Protector – Summon the Hordes (High Roller Records)Thursday, 2nd May 2019
An 80’s band that straddled thrash/death lines, Protector were a part of the German underground scene that through tape trading built a following, issuing a series of demos/live tapes before their debut full-length Golem in 1988. Pretty much relegated to German/European labels, they signed with High Roller earlier this decade and are now up to album seven for Summon the Hordes. Vocalist Martin Missy is the lone member left from the early years – but it hasn’t stopped his determination with the current quartet to unleash his fury in another ten-track outing that is raw, abrasive, and meant to tear you apart.
The acidic, frantic speed and relentless nature to the proceedings puts Protector right on that thrash/death see-saw, as you’ll have semi-blast beats, savage screams, and buzzsaw guitar/bass action throughout these cuts. When the band chooses to go faster, the punk edginess comes to the forefront against a relentless double bass barrage for “Three Legions” or the under two-minute closer “Glove of Love”. At other points, the guitar riffing and pacing possess obvious similarities to coveted thrash classics – how the band cannot know the main parts and atmosphere of “The Celtic Hammer” resembles “For Whom the Bell Tolls” by Metallica is beyond this scribe. It’s as if the band took a healthy dose of early Sodom, Slayer and Kreator, added a dash of Death/Master, and made Protector what it is today. The snare sound and penetrating brutality from Carl-Gustav Karlsson as a drummer makes “Stillwell Avenue” and “Realm of Crime” early highlights, allowing the churning guitars to slice and dice as they should on a thrash record. When the band chooses to settle into a slower movement, that’s where some of the melodic harmony elements come into focus – “Two Ton Behemoth” teetering between hyperspeed and those mid-tempo parts that cause body launching or crowd surfing if the numbers are right. Martin has this outer dimension scream/snarl delivery, as if the man recorded his vocals from the grave (or in a cave). It’s the ideal fit against the primal tones and 80’s-oriented punch, as most of this sounds very live production-wise.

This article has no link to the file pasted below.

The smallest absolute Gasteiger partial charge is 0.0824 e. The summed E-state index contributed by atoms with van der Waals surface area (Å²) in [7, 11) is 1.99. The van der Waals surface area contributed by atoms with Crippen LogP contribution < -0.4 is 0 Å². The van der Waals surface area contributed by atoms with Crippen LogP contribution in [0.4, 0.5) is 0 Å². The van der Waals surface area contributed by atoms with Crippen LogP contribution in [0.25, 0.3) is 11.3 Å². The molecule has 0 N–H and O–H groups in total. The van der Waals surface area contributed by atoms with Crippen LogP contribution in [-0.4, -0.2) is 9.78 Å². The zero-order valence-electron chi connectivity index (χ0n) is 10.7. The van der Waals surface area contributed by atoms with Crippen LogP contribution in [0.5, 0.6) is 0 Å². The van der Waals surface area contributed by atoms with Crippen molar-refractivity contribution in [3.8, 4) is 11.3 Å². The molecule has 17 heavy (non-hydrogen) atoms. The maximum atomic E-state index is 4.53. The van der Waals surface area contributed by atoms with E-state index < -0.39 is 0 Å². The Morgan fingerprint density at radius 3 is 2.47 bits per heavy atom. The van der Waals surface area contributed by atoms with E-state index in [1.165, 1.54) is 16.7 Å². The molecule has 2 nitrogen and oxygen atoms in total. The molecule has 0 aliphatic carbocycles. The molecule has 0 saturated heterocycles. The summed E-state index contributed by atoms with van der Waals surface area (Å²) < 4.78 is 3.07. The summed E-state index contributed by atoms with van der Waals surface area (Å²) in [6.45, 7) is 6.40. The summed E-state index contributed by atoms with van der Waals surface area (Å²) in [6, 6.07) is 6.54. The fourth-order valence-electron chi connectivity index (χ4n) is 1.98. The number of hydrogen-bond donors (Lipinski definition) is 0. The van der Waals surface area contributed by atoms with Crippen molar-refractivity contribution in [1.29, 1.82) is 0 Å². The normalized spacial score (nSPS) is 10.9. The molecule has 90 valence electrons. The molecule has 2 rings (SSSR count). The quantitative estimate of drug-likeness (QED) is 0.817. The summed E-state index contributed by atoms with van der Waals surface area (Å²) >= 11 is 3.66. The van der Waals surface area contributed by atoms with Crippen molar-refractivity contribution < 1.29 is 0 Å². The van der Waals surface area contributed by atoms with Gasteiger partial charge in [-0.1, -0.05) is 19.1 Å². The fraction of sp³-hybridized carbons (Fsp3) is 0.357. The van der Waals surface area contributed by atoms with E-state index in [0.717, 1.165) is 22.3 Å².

Keeping the record at a tidy, vinyl consumption length for 38 minutes, Summon the Hordes has the most appeal for those over 40, who did remember compilation tapes and seeking out whatever was out there for demo tapes as you grew your metal collection anyhow, anyway. Adequate, but not outstanding.